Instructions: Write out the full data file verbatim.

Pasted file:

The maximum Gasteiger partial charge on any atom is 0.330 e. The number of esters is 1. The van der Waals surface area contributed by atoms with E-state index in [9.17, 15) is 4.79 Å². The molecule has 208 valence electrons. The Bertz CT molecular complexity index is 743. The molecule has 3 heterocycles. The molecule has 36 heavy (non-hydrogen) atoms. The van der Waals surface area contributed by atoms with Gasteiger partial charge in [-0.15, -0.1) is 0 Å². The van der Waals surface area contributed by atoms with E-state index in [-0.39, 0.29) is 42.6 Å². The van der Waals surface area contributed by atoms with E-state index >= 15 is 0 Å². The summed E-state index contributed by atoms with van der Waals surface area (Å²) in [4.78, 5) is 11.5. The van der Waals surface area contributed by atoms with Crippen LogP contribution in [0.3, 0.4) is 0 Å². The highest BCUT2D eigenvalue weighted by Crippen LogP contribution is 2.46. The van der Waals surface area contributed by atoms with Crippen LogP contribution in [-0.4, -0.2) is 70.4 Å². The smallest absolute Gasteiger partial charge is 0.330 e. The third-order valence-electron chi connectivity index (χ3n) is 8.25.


The maximum Gasteiger partial charge on any atom is 0.330 e. The number of esters is 1. The van der Waals surface area contributed by atoms with E-state index in [9.17, 15) is 4.79 Å². The molecule has 208 valence electrons. The Bertz CT molecular complexity index is 743. The molecule has 3 heterocycles. The molecule has 36 heavy (non-hydrogen) atoms. The van der Waals surface area contributed by atoms with Gasteiger partial charge in [-0.15, -0.1) is 0 Å². The van der Waals surface area contributed by atoms with E-state index in [-0.39, 0.29) is 42.6 Å². The van der Waals surface area contributed by atoms with E-state index >= 15 is 0 Å². The summed E-state index contributed by atoms with van der Waals surface area (Å²) in [4.78, 5) is 11.5. The van der Waals surface area contributed by atoms with Crippen LogP contribution in [0.3, 0.4) is 0 Å². The highest BCUT2D eigenvalue weighted by Crippen LogP contribution is 2.46. The van der Waals surface area contributed by atoms with Crippen LogP contribution in [-0.4, -0.2) is 70.4 Å². The smallest absolute Gasteiger partial charge is 0.330 e. The third-order valence-electron chi connectivity index (χ3n) is 8.25.